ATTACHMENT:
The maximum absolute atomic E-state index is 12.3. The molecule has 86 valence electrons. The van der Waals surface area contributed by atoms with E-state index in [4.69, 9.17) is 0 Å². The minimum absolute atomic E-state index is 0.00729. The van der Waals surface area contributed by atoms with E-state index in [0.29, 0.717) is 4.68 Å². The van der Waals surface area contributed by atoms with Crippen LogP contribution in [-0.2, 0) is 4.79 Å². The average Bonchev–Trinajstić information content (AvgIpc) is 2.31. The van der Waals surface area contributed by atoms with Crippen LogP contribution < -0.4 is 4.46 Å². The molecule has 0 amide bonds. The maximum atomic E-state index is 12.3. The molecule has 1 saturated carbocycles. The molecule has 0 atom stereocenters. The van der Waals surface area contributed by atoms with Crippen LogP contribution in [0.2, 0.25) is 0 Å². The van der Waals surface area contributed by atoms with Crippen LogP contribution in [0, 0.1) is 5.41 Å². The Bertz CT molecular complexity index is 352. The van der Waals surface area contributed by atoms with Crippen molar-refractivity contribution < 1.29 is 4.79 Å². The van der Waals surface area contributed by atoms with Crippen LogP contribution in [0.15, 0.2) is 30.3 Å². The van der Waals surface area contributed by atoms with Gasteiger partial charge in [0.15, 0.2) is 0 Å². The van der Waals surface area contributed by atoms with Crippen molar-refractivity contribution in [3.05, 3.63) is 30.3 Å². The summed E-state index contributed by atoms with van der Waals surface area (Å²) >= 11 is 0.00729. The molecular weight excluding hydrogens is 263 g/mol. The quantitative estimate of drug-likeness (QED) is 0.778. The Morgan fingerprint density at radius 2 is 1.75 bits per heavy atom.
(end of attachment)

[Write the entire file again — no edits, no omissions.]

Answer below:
The maximum absolute atomic E-state index is 12.3. The molecule has 86 valence electrons. The van der Waals surface area contributed by atoms with E-state index in [4.69, 9.17) is 0 Å². The minimum absolute atomic E-state index is 0.00729. The van der Waals surface area contributed by atoms with E-state index in [0.29, 0.717) is 4.68 Å². The van der Waals surface area contributed by atoms with Crippen LogP contribution in [-0.2, 0) is 4.79 Å². The average Bonchev–Trinajstić information content (AvgIpc) is 2.31. The van der Waals surface area contributed by atoms with Crippen LogP contribution < -0.4 is 4.46 Å². The molecule has 0 amide bonds. The maximum atomic E-state index is 12.3. The molecule has 1 saturated carbocycles. The molecule has 0 atom stereocenters. The van der Waals surface area contributed by atoms with Crippen LogP contribution in [0.2, 0.25) is 0 Å². The van der Waals surface area contributed by atoms with Crippen LogP contribution in [0, 0.1) is 5.41 Å². The Bertz CT molecular complexity index is 352. The van der Waals surface area contributed by atoms with Crippen molar-refractivity contribution < 1.29 is 4.79 Å². The van der Waals surface area contributed by atoms with Crippen LogP contribution in [0.15, 0.2) is 30.3 Å². The van der Waals surface area contributed by atoms with Gasteiger partial charge in [0.15, 0.2) is 0 Å². The van der Waals surface area contributed by atoms with Crippen molar-refractivity contribution in [3.05, 3.63) is 30.3 Å². The summed E-state index contributed by atoms with van der Waals surface area (Å²) >= 11 is 0.00729. The molecular weight excluding hydrogens is 263 g/mol. The quantitative estimate of drug-likeness (QED) is 0.778. The Morgan fingerprint density at radius 2 is 1.75 bits per heavy atom.